Wednesday, July 10, 2013

Contrast illusions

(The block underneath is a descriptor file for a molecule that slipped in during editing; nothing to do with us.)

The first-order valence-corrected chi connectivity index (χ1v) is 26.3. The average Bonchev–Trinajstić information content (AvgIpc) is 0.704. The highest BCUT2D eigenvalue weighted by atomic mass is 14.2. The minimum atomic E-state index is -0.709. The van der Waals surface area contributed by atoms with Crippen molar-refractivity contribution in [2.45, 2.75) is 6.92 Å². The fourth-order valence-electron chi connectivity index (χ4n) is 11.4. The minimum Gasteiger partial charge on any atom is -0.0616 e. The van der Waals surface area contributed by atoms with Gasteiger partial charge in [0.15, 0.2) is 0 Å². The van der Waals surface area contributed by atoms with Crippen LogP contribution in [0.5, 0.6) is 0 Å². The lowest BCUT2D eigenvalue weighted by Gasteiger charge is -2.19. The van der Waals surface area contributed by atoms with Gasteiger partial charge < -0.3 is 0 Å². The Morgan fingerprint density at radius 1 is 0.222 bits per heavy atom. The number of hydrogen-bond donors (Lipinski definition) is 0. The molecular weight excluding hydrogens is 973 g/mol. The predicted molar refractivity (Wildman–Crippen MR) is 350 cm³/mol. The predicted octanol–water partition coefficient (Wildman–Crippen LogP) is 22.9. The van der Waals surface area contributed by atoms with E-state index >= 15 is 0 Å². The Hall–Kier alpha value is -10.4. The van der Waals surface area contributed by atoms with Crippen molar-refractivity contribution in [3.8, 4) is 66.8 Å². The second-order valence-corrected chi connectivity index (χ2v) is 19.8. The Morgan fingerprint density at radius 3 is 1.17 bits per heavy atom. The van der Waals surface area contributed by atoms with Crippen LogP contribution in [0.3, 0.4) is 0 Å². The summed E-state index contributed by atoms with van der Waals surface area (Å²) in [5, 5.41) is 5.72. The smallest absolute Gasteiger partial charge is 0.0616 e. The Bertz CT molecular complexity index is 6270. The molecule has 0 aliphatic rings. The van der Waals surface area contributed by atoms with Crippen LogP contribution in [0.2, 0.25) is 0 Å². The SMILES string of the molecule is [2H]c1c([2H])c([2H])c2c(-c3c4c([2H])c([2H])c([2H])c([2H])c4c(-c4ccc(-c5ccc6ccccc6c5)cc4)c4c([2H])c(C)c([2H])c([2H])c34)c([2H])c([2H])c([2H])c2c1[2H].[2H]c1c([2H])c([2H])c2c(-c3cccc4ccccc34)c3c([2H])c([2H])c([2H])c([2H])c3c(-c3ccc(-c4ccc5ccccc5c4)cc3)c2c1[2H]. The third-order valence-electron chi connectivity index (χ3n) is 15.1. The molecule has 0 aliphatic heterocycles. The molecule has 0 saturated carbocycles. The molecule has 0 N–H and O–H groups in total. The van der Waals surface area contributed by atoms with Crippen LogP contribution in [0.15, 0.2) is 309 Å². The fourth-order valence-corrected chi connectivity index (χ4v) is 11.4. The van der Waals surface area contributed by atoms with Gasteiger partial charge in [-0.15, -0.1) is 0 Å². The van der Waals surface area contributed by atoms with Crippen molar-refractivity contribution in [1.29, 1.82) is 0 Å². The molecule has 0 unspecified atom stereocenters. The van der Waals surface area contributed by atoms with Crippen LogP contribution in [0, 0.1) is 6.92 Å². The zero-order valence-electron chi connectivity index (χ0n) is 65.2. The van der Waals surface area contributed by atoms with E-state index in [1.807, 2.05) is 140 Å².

Contrast illusions are when you are tricked into thinking that some color is lighter or darker than it actually is. A simple example is demonstrated here by Arthur Gugick. Those gray squares are exactly the same color. A more complicated illusion is the checkershadow illusion invented by Edward Adelson, virtually recreated in LEGO by Nachapon. Here tiles A and B are exactly the same shade. I've seen both physical and mental explanations for these. The physical explanation lies in the way adjacent receptors in the eye enhance or inhibit each other. If a receptor is stimulated by the gray color, and the adjacent receptor is being stimulated by the white, the physical response is different from a receptor stimulated by the gray adjacent to a receptor stimulated by the black. The mental explanation is easier to explain for the second example. Since we know that objects in the shadow will appear darker, when we see that tile shadowed by the barrel, our mind simply assumes that it's actually a lighter color, and the reverse can be said about objects in direct light. So A and B seem to be different based on our assumptions of objects being in light or being in the shade.

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